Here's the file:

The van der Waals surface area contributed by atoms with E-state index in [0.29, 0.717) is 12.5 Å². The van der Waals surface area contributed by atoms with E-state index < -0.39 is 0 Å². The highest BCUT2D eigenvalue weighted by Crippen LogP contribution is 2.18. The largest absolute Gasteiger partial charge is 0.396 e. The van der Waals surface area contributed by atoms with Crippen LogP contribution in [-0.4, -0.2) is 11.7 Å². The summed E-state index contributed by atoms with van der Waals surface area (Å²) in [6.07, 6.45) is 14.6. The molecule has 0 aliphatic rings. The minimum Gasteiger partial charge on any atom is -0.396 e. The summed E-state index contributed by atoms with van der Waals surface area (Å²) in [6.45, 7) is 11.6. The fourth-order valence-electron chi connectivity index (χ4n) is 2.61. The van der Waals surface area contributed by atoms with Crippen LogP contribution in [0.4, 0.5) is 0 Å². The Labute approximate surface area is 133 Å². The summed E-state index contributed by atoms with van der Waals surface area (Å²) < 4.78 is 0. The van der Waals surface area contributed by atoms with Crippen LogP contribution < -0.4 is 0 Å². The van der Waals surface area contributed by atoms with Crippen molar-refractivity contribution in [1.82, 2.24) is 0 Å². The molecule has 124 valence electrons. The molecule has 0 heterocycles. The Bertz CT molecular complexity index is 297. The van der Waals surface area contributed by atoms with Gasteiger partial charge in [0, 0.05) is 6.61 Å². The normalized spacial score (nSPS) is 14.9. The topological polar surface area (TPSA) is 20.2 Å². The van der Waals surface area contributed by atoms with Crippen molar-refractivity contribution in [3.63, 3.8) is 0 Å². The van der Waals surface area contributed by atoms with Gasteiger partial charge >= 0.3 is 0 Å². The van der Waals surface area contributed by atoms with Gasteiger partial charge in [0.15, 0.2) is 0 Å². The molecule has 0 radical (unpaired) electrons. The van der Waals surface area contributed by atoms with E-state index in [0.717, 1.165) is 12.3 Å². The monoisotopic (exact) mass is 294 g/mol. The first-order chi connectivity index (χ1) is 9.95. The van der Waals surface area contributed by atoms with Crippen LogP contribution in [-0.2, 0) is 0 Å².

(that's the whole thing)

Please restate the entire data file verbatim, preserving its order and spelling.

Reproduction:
The van der Waals surface area contributed by atoms with E-state index in [0.29, 0.717) is 12.5 Å². The van der Waals surface area contributed by atoms with E-state index < -0.39 is 0 Å². The highest BCUT2D eigenvalue weighted by Crippen LogP contribution is 2.18. The largest absolute Gasteiger partial charge is 0.396 e. The van der Waals surface area contributed by atoms with Crippen LogP contribution in [-0.4, -0.2) is 11.7 Å². The summed E-state index contributed by atoms with van der Waals surface area (Å²) in [6.07, 6.45) is 14.6. The molecule has 0 aliphatic rings. The minimum Gasteiger partial charge on any atom is -0.396 e. The summed E-state index contributed by atoms with van der Waals surface area (Å²) in [6.45, 7) is 11.6. The fourth-order valence-electron chi connectivity index (χ4n) is 2.61. The van der Waals surface area contributed by atoms with Crippen LogP contribution in [0.4, 0.5) is 0 Å². The Labute approximate surface area is 133 Å². The summed E-state index contributed by atoms with van der Waals surface area (Å²) < 4.78 is 0. The van der Waals surface area contributed by atoms with Crippen LogP contribution < -0.4 is 0 Å². The van der Waals surface area contributed by atoms with Crippen molar-refractivity contribution in [1.82, 2.24) is 0 Å². The molecule has 124 valence electrons. The molecule has 0 heterocycles. The Bertz CT molecular complexity index is 297. The van der Waals surface area contributed by atoms with Gasteiger partial charge in [0, 0.05) is 6.61 Å². The normalized spacial score (nSPS) is 14.9. The topological polar surface area (TPSA) is 20.2 Å². The van der Waals surface area contributed by atoms with Crippen molar-refractivity contribution in [3.63, 3.8) is 0 Å². The van der Waals surface area contributed by atoms with Gasteiger partial charge >= 0.3 is 0 Å². The van der Waals surface area contributed by atoms with Gasteiger partial charge in [0.15, 0.2) is 0 Å². The molecule has 0 radical (unpaired) electrons. The van der Waals surface area contributed by atoms with E-state index in [0.717, 1.165) is 12.3 Å². The monoisotopic (exact) mass is 294 g/mol. The first-order chi connectivity index (χ1) is 9.95. The van der Waals surface area contributed by atoms with Crippen LogP contribution in [-0.2, 0) is 0 Å².